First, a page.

Talk Talk - Laughing Stock (1991), 7/10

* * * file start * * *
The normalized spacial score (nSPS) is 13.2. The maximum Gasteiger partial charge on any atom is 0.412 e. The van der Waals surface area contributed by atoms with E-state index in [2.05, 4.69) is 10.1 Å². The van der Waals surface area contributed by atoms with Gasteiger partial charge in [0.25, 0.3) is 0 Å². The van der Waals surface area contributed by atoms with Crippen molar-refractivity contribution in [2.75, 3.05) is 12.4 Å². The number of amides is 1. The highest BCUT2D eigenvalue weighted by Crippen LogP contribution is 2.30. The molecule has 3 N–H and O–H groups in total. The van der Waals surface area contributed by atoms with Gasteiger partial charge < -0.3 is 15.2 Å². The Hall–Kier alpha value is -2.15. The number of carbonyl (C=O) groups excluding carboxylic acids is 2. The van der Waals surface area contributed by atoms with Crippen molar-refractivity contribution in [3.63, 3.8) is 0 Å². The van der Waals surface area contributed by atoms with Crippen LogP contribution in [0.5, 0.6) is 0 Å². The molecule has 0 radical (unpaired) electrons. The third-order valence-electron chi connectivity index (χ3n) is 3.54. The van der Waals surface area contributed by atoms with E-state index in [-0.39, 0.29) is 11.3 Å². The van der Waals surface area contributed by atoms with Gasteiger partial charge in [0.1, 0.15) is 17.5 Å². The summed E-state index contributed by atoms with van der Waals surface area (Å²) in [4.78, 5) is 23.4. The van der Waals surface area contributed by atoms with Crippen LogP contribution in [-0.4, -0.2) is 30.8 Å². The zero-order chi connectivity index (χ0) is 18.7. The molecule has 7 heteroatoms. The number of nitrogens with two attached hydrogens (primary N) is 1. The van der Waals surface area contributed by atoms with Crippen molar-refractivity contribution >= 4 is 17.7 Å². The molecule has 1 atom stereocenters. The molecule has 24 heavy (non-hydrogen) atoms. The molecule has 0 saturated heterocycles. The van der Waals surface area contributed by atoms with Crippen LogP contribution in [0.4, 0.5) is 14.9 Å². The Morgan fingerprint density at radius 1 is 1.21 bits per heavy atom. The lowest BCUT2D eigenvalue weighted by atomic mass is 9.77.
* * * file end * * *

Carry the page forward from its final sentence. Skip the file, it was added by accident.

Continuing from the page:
Talk Talk’s final effort Laughing Stock takes the band’s new direction of sound even further in practice than the previous Spirit of Eden, resulting in a more impactful and influential album. You can hear much of what was to come from the post-rock movement in a song like the closer “Runeii” that incorporates the strengths of the previous album’s rock-tinged atmospheric experimentation while reaching forward with more spatial awareness and more interesting individual sounds, all layered masterfully. The album also hosts one of Talk Talk’s greatest individual compositions in “Taphead” that creates a unique blend of sounds that come together as off-kilter mood crafting that works remarkably well considering its entirely novel structure and sound for the band. Nailing something so abstract and ideologically novel right away is truly noteworthy. As a whole work, the album generally experiments with more interesting sounds and takes a very necessary step further and deeper into unexplored territory. Atmospheric music can result in a vast array of results, sometimes travelling great distances with a sense of adventure or at times repeatedly treading the same ground. Talk Talk generally seem more interested in circling individually interesting ideas, both in terms of sound and in terms of structure. This is my greatest criticism of Spirit of Eden that fortunately is less true for Laughing Stock. While it does take too long for them to settle on these sounds and their role within the compositions for my taste, the album is still quite successful in its aim. They experiment with more interesting sounds, including some genuinely unexpected and adventurous examinations into unknown sounds. This creates a beautiful set of tracks, regardless of their range of memorability. This is true specifically for the opener, before the duo of “Ascension Day” and “After the Flood” accomplishing quite the opposite result. The percussive excitement adds needed vitality to the sparse layering spread across the album, but the compositions still fail to go anywhere worth revisiting generally. Still, only this set of musicians and a vocalist like Hollis can make these compositions work this well despite their theoretical weaknesses. “After the Flood” offers a more effective blend of the ethereal and eerie sound varieties while incorporating satisfying acoustic sounds. The record as an experience is remarkably forward-thinking and notably progressive, offering another refreshingly non-traditional album experience at the close of the band’s catalogue.